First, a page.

Acts 5 – The Death of Ananias and Sapphira

Luke gives an ideal example: Joseph the Levite, also known as Barnabas (4:36) Barnabas is a significant figure in the book of Acts, introduced here as a member of the community at Jerusalem. Barnabas sold some property and turns the proceeds over to the apostles. This stands in contrast to Ananias in the next paragraph, who claims to do the same thing but is not telling the truth. Ananias also participated in communal living, but not fully (5:1-2) Taking the end of chapter four together with the beginning of chapter 5, it looks as though Barnabas and Ananias are intentionally place in contrast with each other.

Since the sale of property is voluntary, there is no reason for Ananias to lie about the price of the property – what is his motivation? Possibly he is simply motivated by greed, he did not want to give as much as the price of the property but when others gave the whole amount, he claimed a larger amount that he actually gave. Since Peter describes him as “filled with Satan” many scholars see him as parallel to Judas, another man who was filled with Satan, whose sin also include money (eventually) used to buy some land.

Ananias “held back” some of the money from the sale. The word Luke uses here (νοσφίζω) refers to financial fraud, such as embezzlement or “a type of skimming operation” (BDAG). The word is used for people who hold back some of their crops which are to be used for the public good (Diodorus Scourus, 5, 34, 3). A more surprising use of this word is in LXX Joshua 7:1, 19-26 to describe the sin of Aachen. In that text, Aachen holds back some property which was supposed to be devoted to the Lord. His theft is therefore described as stealing from the Lord.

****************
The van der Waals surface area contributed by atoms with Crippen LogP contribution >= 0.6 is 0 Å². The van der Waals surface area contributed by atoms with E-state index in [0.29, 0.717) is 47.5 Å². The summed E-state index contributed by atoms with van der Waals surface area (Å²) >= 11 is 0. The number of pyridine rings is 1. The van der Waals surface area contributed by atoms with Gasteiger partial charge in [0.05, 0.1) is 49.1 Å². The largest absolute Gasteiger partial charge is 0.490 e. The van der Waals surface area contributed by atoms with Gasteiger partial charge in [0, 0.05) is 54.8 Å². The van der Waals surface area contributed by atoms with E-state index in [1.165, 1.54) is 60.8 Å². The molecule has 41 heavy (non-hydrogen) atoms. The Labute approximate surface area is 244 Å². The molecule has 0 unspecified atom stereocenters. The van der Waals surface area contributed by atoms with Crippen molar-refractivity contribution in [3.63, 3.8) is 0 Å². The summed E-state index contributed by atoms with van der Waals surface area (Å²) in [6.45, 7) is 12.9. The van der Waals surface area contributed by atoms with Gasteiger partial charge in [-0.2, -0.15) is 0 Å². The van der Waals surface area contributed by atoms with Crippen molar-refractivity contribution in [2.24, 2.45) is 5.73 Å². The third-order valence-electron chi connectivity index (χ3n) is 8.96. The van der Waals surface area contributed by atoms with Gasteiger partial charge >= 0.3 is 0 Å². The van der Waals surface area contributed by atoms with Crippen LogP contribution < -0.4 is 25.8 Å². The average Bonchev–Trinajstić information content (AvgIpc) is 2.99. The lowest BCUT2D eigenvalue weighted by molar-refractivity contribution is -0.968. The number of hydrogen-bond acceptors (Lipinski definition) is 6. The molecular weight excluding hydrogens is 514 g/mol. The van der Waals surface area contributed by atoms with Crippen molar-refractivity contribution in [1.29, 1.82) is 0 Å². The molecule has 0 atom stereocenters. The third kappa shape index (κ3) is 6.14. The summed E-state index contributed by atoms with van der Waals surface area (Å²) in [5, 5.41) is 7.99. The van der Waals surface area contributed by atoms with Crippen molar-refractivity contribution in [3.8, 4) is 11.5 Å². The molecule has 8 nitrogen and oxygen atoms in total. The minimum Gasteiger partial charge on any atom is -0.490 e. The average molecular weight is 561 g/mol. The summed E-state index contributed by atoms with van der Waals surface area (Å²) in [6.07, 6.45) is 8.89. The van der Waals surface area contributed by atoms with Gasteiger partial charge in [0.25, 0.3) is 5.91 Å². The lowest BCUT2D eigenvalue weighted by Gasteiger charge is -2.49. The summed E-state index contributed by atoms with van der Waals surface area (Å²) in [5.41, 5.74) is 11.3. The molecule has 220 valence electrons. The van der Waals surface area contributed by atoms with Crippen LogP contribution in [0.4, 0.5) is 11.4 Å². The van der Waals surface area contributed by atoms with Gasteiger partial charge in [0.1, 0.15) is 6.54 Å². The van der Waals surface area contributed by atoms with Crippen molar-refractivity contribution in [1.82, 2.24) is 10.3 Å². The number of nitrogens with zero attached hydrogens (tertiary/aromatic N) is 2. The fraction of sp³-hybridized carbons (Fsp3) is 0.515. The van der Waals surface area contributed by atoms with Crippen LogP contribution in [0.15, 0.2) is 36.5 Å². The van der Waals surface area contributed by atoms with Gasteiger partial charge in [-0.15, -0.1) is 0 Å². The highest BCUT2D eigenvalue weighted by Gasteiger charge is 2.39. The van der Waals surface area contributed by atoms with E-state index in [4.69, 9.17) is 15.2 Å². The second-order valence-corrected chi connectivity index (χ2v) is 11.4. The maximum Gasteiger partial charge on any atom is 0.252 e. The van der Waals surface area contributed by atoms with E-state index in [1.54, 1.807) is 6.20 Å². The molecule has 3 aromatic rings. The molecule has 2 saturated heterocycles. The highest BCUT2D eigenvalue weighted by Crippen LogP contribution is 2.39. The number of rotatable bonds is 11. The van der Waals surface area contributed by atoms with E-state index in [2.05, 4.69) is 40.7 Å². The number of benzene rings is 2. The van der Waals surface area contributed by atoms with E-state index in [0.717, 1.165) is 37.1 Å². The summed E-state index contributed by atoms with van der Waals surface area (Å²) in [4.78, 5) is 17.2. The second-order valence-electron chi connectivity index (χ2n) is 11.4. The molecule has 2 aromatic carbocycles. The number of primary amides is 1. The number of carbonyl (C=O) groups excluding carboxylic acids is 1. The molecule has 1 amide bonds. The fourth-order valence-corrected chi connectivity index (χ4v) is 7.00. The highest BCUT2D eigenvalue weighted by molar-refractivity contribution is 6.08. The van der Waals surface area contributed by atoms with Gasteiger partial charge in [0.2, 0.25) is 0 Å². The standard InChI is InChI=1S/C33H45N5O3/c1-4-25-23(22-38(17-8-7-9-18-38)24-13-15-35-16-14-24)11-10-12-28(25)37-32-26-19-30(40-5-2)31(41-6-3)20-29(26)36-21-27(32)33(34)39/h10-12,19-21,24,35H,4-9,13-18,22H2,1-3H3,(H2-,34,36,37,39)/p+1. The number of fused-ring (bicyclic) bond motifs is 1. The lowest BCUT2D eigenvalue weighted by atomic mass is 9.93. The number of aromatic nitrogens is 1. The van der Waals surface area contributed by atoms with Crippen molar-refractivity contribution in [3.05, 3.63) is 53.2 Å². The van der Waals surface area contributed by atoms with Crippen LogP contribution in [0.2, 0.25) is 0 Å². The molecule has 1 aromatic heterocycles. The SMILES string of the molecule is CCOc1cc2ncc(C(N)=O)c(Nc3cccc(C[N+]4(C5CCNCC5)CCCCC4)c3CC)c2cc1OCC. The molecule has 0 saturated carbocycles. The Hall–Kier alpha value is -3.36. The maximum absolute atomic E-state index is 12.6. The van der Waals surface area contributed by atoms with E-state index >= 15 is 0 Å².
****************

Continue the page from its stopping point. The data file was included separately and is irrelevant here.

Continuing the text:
Peter confronts Ananias and his judgment is immediate (5:3-6) Peter tells Ananias that Satan has filled his heart. How is this possible, if the Jerusalem community is was filled with the Holy Spirit? Was Ananias possessed, or does this language simply describe temptation? This must be parallel to the experience of Judas, who was the only other person in the gospels described as “filled by Satan.” Peter makes it clear that Ananias’ sin is against the Holy Spirit – his lie is not told to the apostles or the apostolic community, but to the Holy Spirit. His wife Sapphira also lies, and is likewise judged (5:7-11) Luke tells us about three hours have passed since Ananias died before Sapphira came to Peter. We know that Ananias acted with the full support of his wife. Just as the apostolic community is of “one mind and heart,” so too this couple was of one mind in heart.

The community in Jerusalem was like a new Israel. Like the original Israel, there is no room for the double-minded. Ananias is a negative example of someone not fully committed to the new community. Barnabas is fully committed, and will be a significant player in the missionary efforts of the earliest church.